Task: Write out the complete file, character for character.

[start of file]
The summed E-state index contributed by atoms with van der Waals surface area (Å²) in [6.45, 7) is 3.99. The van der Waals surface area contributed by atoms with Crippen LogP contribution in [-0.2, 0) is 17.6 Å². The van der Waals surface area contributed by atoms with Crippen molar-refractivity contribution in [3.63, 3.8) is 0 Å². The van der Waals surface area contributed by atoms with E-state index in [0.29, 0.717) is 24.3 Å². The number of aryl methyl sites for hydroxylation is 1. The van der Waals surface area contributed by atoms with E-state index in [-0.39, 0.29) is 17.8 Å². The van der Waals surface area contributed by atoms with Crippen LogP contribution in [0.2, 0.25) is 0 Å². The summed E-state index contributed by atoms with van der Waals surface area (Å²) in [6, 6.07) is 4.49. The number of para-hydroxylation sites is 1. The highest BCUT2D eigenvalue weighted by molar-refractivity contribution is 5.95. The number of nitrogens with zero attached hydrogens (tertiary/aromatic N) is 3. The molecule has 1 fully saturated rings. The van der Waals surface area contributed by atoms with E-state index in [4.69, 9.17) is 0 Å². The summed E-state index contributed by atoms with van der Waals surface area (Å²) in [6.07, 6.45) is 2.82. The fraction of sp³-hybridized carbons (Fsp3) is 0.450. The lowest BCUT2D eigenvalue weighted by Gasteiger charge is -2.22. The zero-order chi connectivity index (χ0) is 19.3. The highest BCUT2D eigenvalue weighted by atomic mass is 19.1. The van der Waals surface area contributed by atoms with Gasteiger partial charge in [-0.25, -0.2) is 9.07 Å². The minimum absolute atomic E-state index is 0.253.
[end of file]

The summed E-state index contributed by atoms with van der Waals surface area (Å²) in [6.45, 7) is 3.99. The van der Waals surface area contributed by atoms with Crippen LogP contribution in [-0.2, 0) is 17.6 Å². The van der Waals surface area contributed by atoms with Crippen molar-refractivity contribution in [3.63, 3.8) is 0 Å². The van der Waals surface area contributed by atoms with E-state index in [0.29, 0.717) is 24.3 Å². The number of aryl methyl sites for hydroxylation is 1. The van der Waals surface area contributed by atoms with E-state index in [-0.39, 0.29) is 17.8 Å². The van der Waals surface area contributed by atoms with Crippen LogP contribution in [0.2, 0.25) is 0 Å². The summed E-state index contributed by atoms with van der Waals surface area (Å²) in [6, 6.07) is 4.49. The number of para-hydroxylation sites is 1. The highest BCUT2D eigenvalue weighted by molar-refractivity contribution is 5.95. The number of nitrogens with zero attached hydrogens (tertiary/aromatic N) is 3. The molecule has 1 fully saturated rings. The van der Waals surface area contributed by atoms with E-state index in [4.69, 9.17) is 0 Å². The summed E-state index contributed by atoms with van der Waals surface area (Å²) in [6.07, 6.45) is 2.82. The fraction of sp³-hybridized carbons (Fsp3) is 0.450. The lowest BCUT2D eigenvalue weighted by Gasteiger charge is -2.22. The zero-order chi connectivity index (χ0) is 19.3. The highest BCUT2D eigenvalue weighted by atomic mass is 19.1. The van der Waals surface area contributed by atoms with Gasteiger partial charge in [-0.25, -0.2) is 9.07 Å². The minimum absolute atomic E-state index is 0.253.